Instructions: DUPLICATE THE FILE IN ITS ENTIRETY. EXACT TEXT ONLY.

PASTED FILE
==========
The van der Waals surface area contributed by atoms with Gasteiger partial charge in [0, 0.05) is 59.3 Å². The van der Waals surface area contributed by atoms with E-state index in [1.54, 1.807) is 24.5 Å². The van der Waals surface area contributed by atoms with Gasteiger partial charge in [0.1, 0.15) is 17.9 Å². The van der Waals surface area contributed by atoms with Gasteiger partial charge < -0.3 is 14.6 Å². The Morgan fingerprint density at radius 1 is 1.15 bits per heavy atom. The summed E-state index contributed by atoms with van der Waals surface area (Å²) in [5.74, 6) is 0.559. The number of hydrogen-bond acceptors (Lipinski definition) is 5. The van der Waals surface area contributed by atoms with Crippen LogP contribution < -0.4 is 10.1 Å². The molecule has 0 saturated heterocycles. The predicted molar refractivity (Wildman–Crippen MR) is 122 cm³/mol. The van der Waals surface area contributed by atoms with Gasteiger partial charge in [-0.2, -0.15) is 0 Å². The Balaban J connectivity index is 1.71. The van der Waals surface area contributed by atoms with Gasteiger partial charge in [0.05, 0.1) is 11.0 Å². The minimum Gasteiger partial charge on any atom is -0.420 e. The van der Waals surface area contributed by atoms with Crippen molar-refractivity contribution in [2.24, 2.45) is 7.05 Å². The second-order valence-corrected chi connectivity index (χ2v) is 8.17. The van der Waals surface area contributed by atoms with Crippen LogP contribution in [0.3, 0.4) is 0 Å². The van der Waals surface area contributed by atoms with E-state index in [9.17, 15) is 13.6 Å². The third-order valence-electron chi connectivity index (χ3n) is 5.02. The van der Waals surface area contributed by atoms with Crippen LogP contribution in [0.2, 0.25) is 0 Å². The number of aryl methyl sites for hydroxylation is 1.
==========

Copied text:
The van der Waals surface area contributed by atoms with Gasteiger partial charge in [0, 0.05) is 59.3 Å². The van der Waals surface area contributed by atoms with E-state index in [1.54, 1.807) is 24.5 Å². The van der Waals surface area contributed by atoms with Gasteiger partial charge in [0.1, 0.15) is 17.9 Å². The van der Waals surface area contributed by atoms with Gasteiger partial charge < -0.3 is 14.6 Å². The Morgan fingerprint density at radius 1 is 1.15 bits per heavy atom. The summed E-state index contributed by atoms with van der Waals surface area (Å²) in [5.74, 6) is 0.559. The number of hydrogen-bond acceptors (Lipinski definition) is 5. The van der Waals surface area contributed by atoms with Crippen LogP contribution < -0.4 is 10.1 Å². The molecule has 0 saturated heterocycles. The predicted molar refractivity (Wildman–Crippen MR) is 122 cm³/mol. The van der Waals surface area contributed by atoms with Gasteiger partial charge in [-0.2, -0.15) is 0 Å². The Balaban J connectivity index is 1.71. The van der Waals surface area contributed by atoms with Gasteiger partial charge in [0.05, 0.1) is 11.0 Å². The minimum Gasteiger partial charge on any atom is -0.420 e. The van der Waals surface area contributed by atoms with Crippen molar-refractivity contribution in [2.24, 2.45) is 7.05 Å². The second-order valence-corrected chi connectivity index (χ2v) is 8.17. The van der Waals surface area contributed by atoms with Crippen LogP contribution in [0.3, 0.4) is 0 Å². The van der Waals surface area contributed by atoms with E-state index in [9.17, 15) is 13.6 Å². The third-order valence-electron chi connectivity index (χ3n) is 5.02. The van der Waals surface area contributed by atoms with Crippen LogP contribution in [0.2, 0.25) is 0 Å². The number of aryl methyl sites for hydroxylation is 1.